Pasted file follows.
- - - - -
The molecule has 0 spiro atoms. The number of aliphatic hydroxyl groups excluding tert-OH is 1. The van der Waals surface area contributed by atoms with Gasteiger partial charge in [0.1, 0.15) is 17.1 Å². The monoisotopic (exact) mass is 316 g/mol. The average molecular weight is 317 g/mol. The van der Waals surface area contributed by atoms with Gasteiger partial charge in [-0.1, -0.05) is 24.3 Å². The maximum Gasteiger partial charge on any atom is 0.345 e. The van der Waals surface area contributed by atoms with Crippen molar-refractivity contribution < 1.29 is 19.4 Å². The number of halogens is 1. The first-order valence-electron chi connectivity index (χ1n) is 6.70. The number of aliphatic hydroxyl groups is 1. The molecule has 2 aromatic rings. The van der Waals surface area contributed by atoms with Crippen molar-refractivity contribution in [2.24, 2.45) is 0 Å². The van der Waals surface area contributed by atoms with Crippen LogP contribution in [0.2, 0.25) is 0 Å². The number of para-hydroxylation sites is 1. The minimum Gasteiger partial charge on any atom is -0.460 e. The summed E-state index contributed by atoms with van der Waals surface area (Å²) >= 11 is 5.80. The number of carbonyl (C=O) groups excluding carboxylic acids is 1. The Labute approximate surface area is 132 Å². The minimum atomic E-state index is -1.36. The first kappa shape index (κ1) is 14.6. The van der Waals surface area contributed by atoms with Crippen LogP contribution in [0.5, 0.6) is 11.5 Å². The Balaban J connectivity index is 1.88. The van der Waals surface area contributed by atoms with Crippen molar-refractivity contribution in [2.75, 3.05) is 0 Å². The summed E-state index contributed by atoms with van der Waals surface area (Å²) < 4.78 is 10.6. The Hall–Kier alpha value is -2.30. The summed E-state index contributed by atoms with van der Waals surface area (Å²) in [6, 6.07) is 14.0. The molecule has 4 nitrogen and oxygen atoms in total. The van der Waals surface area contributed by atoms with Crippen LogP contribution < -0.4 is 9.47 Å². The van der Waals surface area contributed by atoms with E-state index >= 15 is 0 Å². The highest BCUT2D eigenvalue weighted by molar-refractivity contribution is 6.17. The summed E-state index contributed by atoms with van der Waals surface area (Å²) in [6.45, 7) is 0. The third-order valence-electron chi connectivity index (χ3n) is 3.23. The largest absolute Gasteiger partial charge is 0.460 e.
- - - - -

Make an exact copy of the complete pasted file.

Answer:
The molecule has 0 spiro atoms. The number of aliphatic hydroxyl groups excluding tert-OH is 1. The van der Waals surface area contributed by atoms with Gasteiger partial charge in [0.1, 0.15) is 17.1 Å². The monoisotopic (exact) mass is 316 g/mol. The average molecular weight is 317 g/mol. The van der Waals surface area contributed by atoms with Gasteiger partial charge in [-0.1, -0.05) is 24.3 Å². The maximum Gasteiger partial charge on any atom is 0.345 e. The van der Waals surface area contributed by atoms with Crippen molar-refractivity contribution < 1.29 is 19.4 Å². The number of halogens is 1. The first-order valence-electron chi connectivity index (χ1n) is 6.70. The number of aliphatic hydroxyl groups is 1. The molecule has 2 aromatic rings. The van der Waals surface area contributed by atoms with Crippen molar-refractivity contribution in [2.24, 2.45) is 0 Å². The van der Waals surface area contributed by atoms with Crippen LogP contribution in [0.2, 0.25) is 0 Å². The number of para-hydroxylation sites is 1. The minimum Gasteiger partial charge on any atom is -0.460 e. The summed E-state index contributed by atoms with van der Waals surface area (Å²) >= 11 is 5.80. The number of carbonyl (C=O) groups excluding carboxylic acids is 1. The Labute approximate surface area is 132 Å². The minimum atomic E-state index is -1.36. The first kappa shape index (κ1) is 14.6. The van der Waals surface area contributed by atoms with Crippen LogP contribution in [0.5, 0.6) is 11.5 Å². The Balaban J connectivity index is 1.88. The van der Waals surface area contributed by atoms with Crippen molar-refractivity contribution in [2.75, 3.05) is 0 Å². The summed E-state index contributed by atoms with van der Waals surface area (Å²) < 4.78 is 10.6. The Hall–Kier alpha value is -2.30. The summed E-state index contributed by atoms with van der Waals surface area (Å²) in [6, 6.07) is 14.0. The molecule has 4 nitrogen and oxygen atoms in total. The van der Waals surface area contributed by atoms with Crippen LogP contribution < -0.4 is 9.47 Å². The van der Waals surface area contributed by atoms with E-state index >= 15 is 0 Å². The highest BCUT2D eigenvalue weighted by molar-refractivity contribution is 6.17. The summed E-state index contributed by atoms with van der Waals surface area (Å²) in [6.45, 7) is 0. The third-order valence-electron chi connectivity index (χ3n) is 3.23. The largest absolute Gasteiger partial charge is 0.460 e.